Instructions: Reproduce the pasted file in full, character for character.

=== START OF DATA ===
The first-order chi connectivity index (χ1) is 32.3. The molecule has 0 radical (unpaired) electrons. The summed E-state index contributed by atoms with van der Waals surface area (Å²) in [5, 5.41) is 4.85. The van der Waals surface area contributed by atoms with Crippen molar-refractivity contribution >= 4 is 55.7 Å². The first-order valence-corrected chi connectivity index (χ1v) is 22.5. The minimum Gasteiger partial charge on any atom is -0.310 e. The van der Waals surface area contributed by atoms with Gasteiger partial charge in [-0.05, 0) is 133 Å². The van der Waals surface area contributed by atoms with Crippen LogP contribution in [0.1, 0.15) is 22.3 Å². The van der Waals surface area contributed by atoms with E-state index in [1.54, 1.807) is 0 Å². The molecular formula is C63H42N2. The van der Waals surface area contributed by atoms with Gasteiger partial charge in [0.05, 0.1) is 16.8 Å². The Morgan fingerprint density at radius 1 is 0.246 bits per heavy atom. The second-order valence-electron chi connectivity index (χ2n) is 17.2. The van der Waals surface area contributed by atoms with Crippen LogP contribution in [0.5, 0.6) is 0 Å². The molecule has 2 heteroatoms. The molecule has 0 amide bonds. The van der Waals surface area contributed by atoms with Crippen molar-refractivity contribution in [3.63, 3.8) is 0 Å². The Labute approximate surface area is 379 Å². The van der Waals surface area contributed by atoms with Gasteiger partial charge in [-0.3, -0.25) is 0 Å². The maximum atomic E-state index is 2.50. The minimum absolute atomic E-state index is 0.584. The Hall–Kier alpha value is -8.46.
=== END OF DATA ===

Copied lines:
The first-order chi connectivity index (χ1) is 32.3. The molecule has 0 radical (unpaired) electrons. The summed E-state index contributed by atoms with van der Waals surface area (Å²) in [5, 5.41) is 4.85. The van der Waals surface area contributed by atoms with Crippen molar-refractivity contribution >= 4 is 55.7 Å². The first-order valence-corrected chi connectivity index (χ1v) is 22.5. The minimum Gasteiger partial charge on any atom is -0.310 e. The van der Waals surface area contributed by atoms with Gasteiger partial charge in [-0.05, 0) is 133 Å². The van der Waals surface area contributed by atoms with Crippen LogP contribution in [0.1, 0.15) is 22.3 Å². The van der Waals surface area contributed by atoms with E-state index in [1.54, 1.807) is 0 Å². The molecular formula is C63H42N2. The van der Waals surface area contributed by atoms with Gasteiger partial charge in [0.05, 0.1) is 16.8 Å². The Morgan fingerprint density at radius 1 is 0.246 bits per heavy atom. The second-order valence-electron chi connectivity index (χ2n) is 17.2. The van der Waals surface area contributed by atoms with Crippen LogP contribution in [0.5, 0.6) is 0 Å². The molecule has 2 heteroatoms. The molecule has 0 amide bonds. The van der Waals surface area contributed by atoms with Crippen molar-refractivity contribution in [3.63, 3.8) is 0 Å². The Labute approximate surface area is 379 Å². The van der Waals surface area contributed by atoms with Gasteiger partial charge in [-0.3, -0.25) is 0 Å². The maximum atomic E-state index is 2.50. The minimum absolute atomic E-state index is 0.584. The Hall–Kier alpha value is -8.46.